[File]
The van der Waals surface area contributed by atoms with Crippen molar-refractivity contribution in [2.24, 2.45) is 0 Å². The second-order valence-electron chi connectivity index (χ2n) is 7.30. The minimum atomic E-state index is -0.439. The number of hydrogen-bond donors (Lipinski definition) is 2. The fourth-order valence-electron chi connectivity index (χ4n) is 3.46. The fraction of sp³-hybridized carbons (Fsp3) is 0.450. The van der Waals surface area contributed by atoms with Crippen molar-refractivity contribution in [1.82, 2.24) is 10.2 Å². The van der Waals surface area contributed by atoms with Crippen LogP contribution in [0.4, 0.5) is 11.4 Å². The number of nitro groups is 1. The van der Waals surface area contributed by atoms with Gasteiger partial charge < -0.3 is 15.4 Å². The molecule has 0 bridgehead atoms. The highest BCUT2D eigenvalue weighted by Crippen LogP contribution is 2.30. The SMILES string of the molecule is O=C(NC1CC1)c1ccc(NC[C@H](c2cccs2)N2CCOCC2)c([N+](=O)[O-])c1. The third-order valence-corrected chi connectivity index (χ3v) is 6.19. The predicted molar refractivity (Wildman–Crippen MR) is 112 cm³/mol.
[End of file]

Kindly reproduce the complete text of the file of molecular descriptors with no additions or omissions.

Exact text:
The van der Waals surface area contributed by atoms with Crippen molar-refractivity contribution in [2.24, 2.45) is 0 Å². The second-order valence-electron chi connectivity index (χ2n) is 7.30. The minimum atomic E-state index is -0.439. The number of hydrogen-bond donors (Lipinski definition) is 2. The fourth-order valence-electron chi connectivity index (χ4n) is 3.46. The fraction of sp³-hybridized carbons (Fsp3) is 0.450. The van der Waals surface area contributed by atoms with Crippen molar-refractivity contribution in [1.82, 2.24) is 10.2 Å². The van der Waals surface area contributed by atoms with Crippen LogP contribution in [0.4, 0.5) is 11.4 Å². The number of nitro groups is 1. The van der Waals surface area contributed by atoms with Gasteiger partial charge < -0.3 is 15.4 Å². The molecule has 0 bridgehead atoms. The highest BCUT2D eigenvalue weighted by Crippen LogP contribution is 2.30. The SMILES string of the molecule is O=C(NC1CC1)c1ccc(NC[C@H](c2cccs2)N2CCOCC2)c([N+](=O)[O-])c1. The third-order valence-corrected chi connectivity index (χ3v) is 6.19. The predicted molar refractivity (Wildman–Crippen MR) is 112 cm³/mol.